The word "fraction" comes from the Latin fractio, meaning "refraction", "fragmentation". In modern Russian, it corresponds to the concept of "isolated part of the whole." In politics, the word faction denotes an association of parliamentarians or a grouping within a party that defends their views. In physics and chemistry, a fraction is a part of a liquid or bulk substance isolated according to certain criteria.
When the word appeared in Russian
The word "faction" has penetrated into the Russian language, according to the "Historical and Etymological Dictionary" edited by P.Ya. Chernykh, in the sixties of the nineteenth century. For the first time it was recorded in the "Dictionary of 25 thousand foreign words that have come into use in the Russian language, with the meaning of their roots", published by AD Michelson in 1865.
The word entered mass use much later. Academician Afanasy Selishchev in his work "Language and Revolution" wrote that the revolutionaries, being intellectuals, when discussing issues of public and political life, introduced into speech many terms that had previously had limited circulation.
These terms, used earlier among philosophers, politicians, economists, sociologists and other scribes, often had a foreign origin. Similarly, in the pre-revolutionary and revolutionary era, the words "agrarian" and "agrarian", "strike" and "strike", "boycott" and "boycott", "rally" and "rally", and many other words got into the Russian language … Among dozens of such words, Academician Selishchev names the word "faction".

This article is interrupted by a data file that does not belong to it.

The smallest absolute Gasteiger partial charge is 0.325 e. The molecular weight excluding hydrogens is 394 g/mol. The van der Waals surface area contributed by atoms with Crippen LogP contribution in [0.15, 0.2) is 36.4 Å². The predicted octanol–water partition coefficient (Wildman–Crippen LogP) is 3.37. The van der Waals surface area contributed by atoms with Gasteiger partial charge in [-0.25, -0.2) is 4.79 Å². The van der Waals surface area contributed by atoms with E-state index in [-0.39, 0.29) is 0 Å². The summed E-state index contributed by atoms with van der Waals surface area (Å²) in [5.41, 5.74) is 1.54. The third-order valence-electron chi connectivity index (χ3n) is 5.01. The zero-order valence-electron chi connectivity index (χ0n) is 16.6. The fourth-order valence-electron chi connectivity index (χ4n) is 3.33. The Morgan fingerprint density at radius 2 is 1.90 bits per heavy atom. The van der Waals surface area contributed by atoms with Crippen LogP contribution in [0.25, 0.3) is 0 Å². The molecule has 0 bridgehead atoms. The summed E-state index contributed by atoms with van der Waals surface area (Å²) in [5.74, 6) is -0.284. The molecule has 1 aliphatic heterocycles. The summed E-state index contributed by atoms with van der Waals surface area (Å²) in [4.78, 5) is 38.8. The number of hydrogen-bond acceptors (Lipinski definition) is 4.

In politics, the term "faction" refers to a group of people united by common views within a framework within a larger structure. In essence, a faction is a "party within a party." Usually a faction has its own structural organization and a relatively stable composition of the organization. Thus, the Italian Christian Democratic Party and the Japanese Liberal Democratic Party are coalitions of several factions.
Factions vie among themselves for leadership in the party. Political currents are in many ways similar to factions. But unlike the factions, the currents do not have a structural organization.
In our country, the concept of fraction is most often associated with deputy groups within the State Duma. Parliamentary factions unite deputies from one or several parties to pursue a single political line. The rules for creating factions are regulated by the regulations of the representative body of power.
In the Russian parliament, factions have the right to be represented in the governing bodies. As a rule, a representative of a faction holds the position of Deputy Chairman of the State Duma. In the State Dumas of several previous convocations, the positions of chairmen of parliamentary committees were also distributed between factions.